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Authorities: Texting While Driving Ban Tough to Enforce

By Kamika Dunlap on June 21, 2010 | Last updated on March 21, 2019

Authorities say the new texting while driving ban in Georgia will be difficult to enforce.

It will be up to police officers to observe violations by drivers and then explain exactly to the judge what they saw, the Atlanta Journal Constitution reports.

The new law goes into effect on July 1, making it illegal to read, type, or send a text message while driving.

Many people drive with their phones sitting right in their lap so when it vibrates or beeps, some people will reply or at least read the incoming message. That alone presents a challenge to enforce the texting while driving ban.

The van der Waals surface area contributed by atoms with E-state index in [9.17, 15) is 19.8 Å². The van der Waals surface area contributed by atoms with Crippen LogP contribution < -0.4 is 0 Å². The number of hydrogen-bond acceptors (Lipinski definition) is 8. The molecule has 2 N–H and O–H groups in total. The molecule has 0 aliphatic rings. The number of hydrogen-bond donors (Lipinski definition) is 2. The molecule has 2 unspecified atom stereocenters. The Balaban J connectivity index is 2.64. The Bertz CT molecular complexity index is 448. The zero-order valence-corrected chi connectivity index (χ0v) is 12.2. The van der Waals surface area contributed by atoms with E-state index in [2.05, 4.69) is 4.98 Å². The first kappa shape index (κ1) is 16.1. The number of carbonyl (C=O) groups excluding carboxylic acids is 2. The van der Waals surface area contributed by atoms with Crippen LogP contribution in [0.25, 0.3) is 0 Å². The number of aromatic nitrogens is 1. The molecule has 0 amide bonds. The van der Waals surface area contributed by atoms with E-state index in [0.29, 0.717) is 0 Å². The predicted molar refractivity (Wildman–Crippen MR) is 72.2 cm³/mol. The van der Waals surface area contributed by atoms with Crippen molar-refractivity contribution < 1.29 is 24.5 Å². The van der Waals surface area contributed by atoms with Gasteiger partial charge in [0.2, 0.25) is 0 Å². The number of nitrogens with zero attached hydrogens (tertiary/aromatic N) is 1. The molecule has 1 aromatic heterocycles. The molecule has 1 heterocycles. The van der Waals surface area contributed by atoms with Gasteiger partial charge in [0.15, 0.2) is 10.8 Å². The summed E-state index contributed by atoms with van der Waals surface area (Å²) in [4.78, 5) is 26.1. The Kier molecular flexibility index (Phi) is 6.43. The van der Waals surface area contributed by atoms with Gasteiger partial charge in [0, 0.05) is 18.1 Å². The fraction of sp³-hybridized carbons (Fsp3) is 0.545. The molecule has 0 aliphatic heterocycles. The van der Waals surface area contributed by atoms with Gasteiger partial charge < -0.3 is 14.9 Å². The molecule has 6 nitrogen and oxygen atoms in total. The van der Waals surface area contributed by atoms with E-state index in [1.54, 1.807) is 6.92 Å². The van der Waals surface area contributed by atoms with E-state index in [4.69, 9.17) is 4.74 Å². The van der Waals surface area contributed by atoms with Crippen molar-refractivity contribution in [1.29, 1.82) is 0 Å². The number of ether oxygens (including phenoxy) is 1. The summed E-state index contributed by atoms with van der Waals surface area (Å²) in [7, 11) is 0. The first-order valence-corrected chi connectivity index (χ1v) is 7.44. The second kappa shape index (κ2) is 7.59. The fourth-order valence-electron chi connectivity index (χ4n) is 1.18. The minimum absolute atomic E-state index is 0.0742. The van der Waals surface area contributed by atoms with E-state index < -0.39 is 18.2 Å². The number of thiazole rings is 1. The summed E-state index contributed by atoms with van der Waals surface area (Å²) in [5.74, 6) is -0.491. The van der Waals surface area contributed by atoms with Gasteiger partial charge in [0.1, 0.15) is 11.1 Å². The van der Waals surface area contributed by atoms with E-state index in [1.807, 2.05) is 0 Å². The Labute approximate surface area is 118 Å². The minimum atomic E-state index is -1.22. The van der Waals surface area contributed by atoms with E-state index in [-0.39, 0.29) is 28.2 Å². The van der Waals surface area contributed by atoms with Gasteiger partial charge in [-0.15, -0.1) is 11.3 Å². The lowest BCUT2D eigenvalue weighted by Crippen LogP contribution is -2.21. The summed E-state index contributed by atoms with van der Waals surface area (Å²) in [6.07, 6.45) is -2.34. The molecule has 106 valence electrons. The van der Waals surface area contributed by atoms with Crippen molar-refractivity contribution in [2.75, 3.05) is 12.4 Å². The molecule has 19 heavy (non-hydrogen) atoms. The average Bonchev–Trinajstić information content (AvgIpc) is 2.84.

As previously discussed, Georgia now joins the nearly 30 other states with laws banning texting while driving, according to the Governor's Highway Safety Association.

Georgia's law bans texting while driving and even while stopped at a red light. A violation will cost $150.

Under the new law, adults can use the keypad to dial a phone number. Young drivers with provisional licenses will be prohibited from all cell phone use while driving.

As previously discussed, Oprah Winfrey kicked off a national "No Phone Zone" campaign to help prevent distracted driving deaths.

Officials said that every year, about 6,000 people are killed and 500,000 injured because of distracted driving.

As previously discussed, Transportation Secretary Ray LaHood stepped up his campaign against texting while driving and supports Oprah's new initiative. He said he favored rewarding states that banned texting while driving and would support legislation to deny federal funds to states that permit cell phone texting in cars.

In addition, as noted in Findlaw's Common Law blog, about 97 percent of Americans support a ban on texting while driving, according to a recent New York Times/CBS News poll.

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